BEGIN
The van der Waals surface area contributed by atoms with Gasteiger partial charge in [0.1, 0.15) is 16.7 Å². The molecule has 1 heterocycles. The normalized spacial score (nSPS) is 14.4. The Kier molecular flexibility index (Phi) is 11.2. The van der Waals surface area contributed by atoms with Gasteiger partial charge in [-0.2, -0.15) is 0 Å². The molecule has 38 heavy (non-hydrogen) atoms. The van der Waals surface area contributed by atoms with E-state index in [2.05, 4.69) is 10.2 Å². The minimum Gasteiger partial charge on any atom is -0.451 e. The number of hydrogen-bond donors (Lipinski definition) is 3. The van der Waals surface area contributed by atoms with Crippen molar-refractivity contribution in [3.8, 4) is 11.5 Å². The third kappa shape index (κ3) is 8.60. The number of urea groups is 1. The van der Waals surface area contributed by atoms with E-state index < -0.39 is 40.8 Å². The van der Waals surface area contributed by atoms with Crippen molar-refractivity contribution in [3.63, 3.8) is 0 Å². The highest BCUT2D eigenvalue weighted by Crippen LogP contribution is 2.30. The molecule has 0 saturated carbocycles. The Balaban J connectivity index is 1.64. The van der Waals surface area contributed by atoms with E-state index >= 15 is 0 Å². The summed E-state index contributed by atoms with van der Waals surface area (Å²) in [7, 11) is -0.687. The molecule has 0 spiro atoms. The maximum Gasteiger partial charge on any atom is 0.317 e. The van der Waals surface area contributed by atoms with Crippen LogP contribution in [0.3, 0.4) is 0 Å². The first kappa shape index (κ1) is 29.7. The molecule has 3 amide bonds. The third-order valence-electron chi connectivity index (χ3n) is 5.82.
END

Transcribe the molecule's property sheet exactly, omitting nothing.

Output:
The van der Waals surface area contributed by atoms with Gasteiger partial charge in [0.1, 0.15) is 16.7 Å². The molecule has 1 heterocycles. The normalized spacial score (nSPS) is 14.4. The Kier molecular flexibility index (Phi) is 11.2. The van der Waals surface area contributed by atoms with Gasteiger partial charge in [-0.2, -0.15) is 0 Å². The molecule has 38 heavy (non-hydrogen) atoms. The van der Waals surface area contributed by atoms with E-state index in [2.05, 4.69) is 10.2 Å². The minimum Gasteiger partial charge on any atom is -0.451 e. The number of hydrogen-bond donors (Lipinski definition) is 3. The van der Waals surface area contributed by atoms with Crippen molar-refractivity contribution in [3.8, 4) is 11.5 Å². The third kappa shape index (κ3) is 8.60. The number of urea groups is 1. The van der Waals surface area contributed by atoms with E-state index < -0.39 is 40.8 Å². The van der Waals surface area contributed by atoms with Crippen molar-refractivity contribution in [3.63, 3.8) is 0 Å². The highest BCUT2D eigenvalue weighted by Crippen LogP contribution is 2.30. The molecule has 0 saturated carbocycles. The Balaban J connectivity index is 1.64. The van der Waals surface area contributed by atoms with E-state index >= 15 is 0 Å². The summed E-state index contributed by atoms with van der Waals surface area (Å²) in [7, 11) is -0.687. The molecule has 0 spiro atoms. The maximum Gasteiger partial charge on any atom is 0.317 e. The van der Waals surface area contributed by atoms with Crippen LogP contribution in [0.3, 0.4) is 0 Å². The first kappa shape index (κ1) is 29.7. The molecule has 3 amide bonds. The third-order valence-electron chi connectivity index (χ3n) is 5.82.